But if we are going to speak about one of these other false “Jesus”es…The Jesus of Marxism, of Marcianism, of Judaism, of liberalism or existentialism, of personal opinion or of supernatural experience – then yes, we can talk far too much.
It is amazing – just astounding! I actually am starting to dislike the word Jesus! Not because I dislike him. Certainly not! But because sad experience has taught me over and over that when I hear the words, “we just need to talk more about Jesus…” I need to brace myself. I have heard the warning: bad theology is ahead!
To be quite honest, I think we would do better to speak less of Jesus, and more of the disciplines which safeguard the words and person of the true son of God.
For example, our time would be better spent defending the record of his actions and words with Israel in the old and New Testament. That is, in defending inerrancy and verbal plenary inspiration of Scriptures.
Our time would be better spent in understanding the meaning of Jesus death not through a contemporary philosophical cipher, but through the inspired commentary provided by the apostle Paul and the other apostles and prophets.
We would be better off spending our time – in the company of all the great saints of old – wrestling with theology (yes, even systematics theology!) in which we would learn about and safeguard the nature of God.
And so to conclude, let me just give you one tool. Every time that someone says “Jesus” you should include three powerful words in your mind. They are “my own personal” Jesus.
Think how a conversation to be transformed for clarity in the following cases:
(My own personal) Jesus wouldn’t condemn homosexuals…
(My own personal) Jesus wouldn’t send anyone to Hell…
(My own personal) Jesus wouldn’t assign gender roles to men and woman…
This simple tool will help you realize that when people speak of Jesus, they are usually just speaking of the idol they have erected in their own hearts and minds, and placed above the authority of the living Jesus of Scriptures. In other words, when people say “let’s just talk more about Jesus,” in reality they are often trying to talk more about their own idol (conveniently named Jesus) and they wish to speak less of the words, life and word of the real Word of God, Jesus Himself.
And be careful also of this tendency within your own heart and mind.
May the spirit of truth, and the word of power be your guide.
The Everlasting Gospel
The Vision of Christ that Thou dost see
Is my Vision’s Greatest Enemy:
Thine has a great hook nose like Thine,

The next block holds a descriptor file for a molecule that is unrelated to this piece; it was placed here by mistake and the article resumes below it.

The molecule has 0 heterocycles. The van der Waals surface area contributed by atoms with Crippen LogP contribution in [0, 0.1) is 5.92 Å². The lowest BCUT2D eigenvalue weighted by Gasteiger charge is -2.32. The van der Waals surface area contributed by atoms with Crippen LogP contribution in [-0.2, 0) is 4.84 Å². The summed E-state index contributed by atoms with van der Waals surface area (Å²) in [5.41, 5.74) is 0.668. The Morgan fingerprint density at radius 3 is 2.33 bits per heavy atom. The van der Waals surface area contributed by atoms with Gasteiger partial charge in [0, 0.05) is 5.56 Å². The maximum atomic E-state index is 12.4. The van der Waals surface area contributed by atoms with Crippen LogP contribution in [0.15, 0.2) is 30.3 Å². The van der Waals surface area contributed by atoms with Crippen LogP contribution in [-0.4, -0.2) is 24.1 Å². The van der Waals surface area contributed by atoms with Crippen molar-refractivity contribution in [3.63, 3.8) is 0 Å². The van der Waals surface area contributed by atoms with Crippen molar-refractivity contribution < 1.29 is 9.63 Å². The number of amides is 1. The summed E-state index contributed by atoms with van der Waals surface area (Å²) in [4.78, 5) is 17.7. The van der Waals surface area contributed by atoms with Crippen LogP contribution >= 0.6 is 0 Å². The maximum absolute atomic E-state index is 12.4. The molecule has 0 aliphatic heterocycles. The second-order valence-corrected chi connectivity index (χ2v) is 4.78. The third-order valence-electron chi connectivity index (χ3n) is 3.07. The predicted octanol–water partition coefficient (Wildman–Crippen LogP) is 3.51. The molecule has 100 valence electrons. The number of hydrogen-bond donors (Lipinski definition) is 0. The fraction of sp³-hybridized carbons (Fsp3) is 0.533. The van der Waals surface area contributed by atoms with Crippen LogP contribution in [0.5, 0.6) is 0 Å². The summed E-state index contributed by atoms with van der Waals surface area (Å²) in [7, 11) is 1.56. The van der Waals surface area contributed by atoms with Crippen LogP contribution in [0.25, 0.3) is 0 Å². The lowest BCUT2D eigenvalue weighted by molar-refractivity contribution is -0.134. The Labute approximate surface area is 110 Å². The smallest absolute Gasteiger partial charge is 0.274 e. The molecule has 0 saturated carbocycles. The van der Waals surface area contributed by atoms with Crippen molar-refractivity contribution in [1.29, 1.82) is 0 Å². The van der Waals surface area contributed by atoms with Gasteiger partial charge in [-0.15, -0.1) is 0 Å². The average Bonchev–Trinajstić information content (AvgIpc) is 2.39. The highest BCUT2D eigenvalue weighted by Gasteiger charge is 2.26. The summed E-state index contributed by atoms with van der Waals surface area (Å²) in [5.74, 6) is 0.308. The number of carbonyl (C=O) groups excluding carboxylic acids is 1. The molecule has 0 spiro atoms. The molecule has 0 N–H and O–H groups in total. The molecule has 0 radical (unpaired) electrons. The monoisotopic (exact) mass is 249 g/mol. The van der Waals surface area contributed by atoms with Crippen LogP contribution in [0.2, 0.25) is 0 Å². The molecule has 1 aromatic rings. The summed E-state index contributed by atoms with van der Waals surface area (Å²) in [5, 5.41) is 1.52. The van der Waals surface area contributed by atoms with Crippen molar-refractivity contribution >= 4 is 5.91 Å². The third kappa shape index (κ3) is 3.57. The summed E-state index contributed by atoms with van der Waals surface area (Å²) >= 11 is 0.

Mine has a snub nose like to mine.
Thine is the friend of All Mankind.
Mine speaks in parables to the Blind.
Thine loves the same world that mine hates,
Thy Heaven doors are my Hell gates.
Socrates taught what Meletus,
Loathe’d as a Nation’s bitterest Curse,
And Caiaphus was in his own Mind
A benefactor to Mankind.Both read the Bible day and night,
But though read’st black where I read white.— William Blake 1818


  1. I very much agree with your thoughts here.

    “He didn’t want to talk about wrath or judgment or sin. Just love.”

    I can’t tell you how many loving Christians I have come across who don’t want to face the reality that Jesus did get angry-remember what He did in the temple to the money-changers?
    God is more than love… much more!
    God loves AND disciplines! God hates the sin within us. And He’ll do whatever it takes to get us back to where we should be- Glorifying His Name and walking the straight and narrow.
    And then there are those who describe their own personal Jesus as someone who does’t even come close to who He really is within the Scriptures.
    The God of the O.T. is just as real and alive as the God of the N.T!

    “To be quite honest, I think we would do better to speak less of Jesus, and more of the disciplines which safeguard the words and person of the true son of God.”

    I think so too.

  2. Good points. Have you noticed that those who speak lots about their personal Jesus rarely refer to him as Jesus Christ?

    • That is an interesting observation! Yes, I think that’s what a person tends to speak more of a friendly, familiar Jesus without using his full name. Interesting thought.